Towels and bed linen are usually present. Not always, check this or bring a towel and pillow cover/sheet and/or sleeping bag. I use my sarong for drying and sleeping situations.

Earplugs Good earplugs can help to dampen the noises on the boat. Be sure to only wear them when appropriate.

Soap and shampoo Whatever shampoo, soap or shampoo product you bring on board, remember that it all drains straight out to the sea. Choose biodegradable. A simple soap/shampoo bar or multifunctional soap is a responsible solution. You can also wash your clothes with that. Learn about the shampoo challenges and plastic free soap & shampoo solutions.

environmental friendly plastic free shampoo

Washing unit A sponge or washing glove is handy to give yourself a quick wash. Baby wipes are often recommended and can surely be useful for you, but not for the environment. Opt for biodegradable ones.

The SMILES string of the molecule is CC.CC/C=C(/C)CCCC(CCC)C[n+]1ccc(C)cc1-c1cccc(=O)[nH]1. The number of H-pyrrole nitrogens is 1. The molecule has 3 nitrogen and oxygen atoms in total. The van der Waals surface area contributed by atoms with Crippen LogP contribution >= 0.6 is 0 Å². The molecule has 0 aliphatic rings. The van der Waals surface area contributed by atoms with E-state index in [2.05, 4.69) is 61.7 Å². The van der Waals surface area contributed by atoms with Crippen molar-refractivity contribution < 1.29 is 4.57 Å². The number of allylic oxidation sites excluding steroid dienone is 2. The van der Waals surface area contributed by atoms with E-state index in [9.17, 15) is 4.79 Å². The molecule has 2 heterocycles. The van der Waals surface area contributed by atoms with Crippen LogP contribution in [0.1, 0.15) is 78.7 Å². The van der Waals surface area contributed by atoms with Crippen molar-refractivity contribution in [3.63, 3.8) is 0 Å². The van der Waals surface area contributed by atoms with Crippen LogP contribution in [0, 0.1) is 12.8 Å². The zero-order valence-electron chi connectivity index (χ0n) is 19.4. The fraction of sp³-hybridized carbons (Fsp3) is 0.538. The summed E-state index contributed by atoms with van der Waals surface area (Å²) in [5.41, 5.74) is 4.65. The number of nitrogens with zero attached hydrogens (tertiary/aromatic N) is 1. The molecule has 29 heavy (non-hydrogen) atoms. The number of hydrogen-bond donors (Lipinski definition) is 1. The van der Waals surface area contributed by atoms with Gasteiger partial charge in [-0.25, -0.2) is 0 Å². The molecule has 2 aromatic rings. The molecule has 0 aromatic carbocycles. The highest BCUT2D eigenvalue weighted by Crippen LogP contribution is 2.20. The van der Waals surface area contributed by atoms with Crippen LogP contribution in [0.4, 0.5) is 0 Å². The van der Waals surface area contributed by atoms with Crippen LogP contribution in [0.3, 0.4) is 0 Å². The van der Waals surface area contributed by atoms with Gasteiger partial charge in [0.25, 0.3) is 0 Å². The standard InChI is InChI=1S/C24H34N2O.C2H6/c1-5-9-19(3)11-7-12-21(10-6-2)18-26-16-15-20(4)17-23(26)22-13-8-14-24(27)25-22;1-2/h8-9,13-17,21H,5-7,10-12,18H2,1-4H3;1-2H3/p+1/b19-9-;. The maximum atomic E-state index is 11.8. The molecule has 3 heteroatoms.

Tooth care Bring a (bamboo) toothbrush, paste or powder, and toothpicks (in many places in the Mediterranean and Caribbean they are individually wrapped in plastic). Btw, Rinsing with seawater is a really good mouthwash.

Hair ties and clips Bring something to tie up your hair. Otherwise, your hair will be all over the place and it can be dangerous with making sailing maneuvers.

Health Kit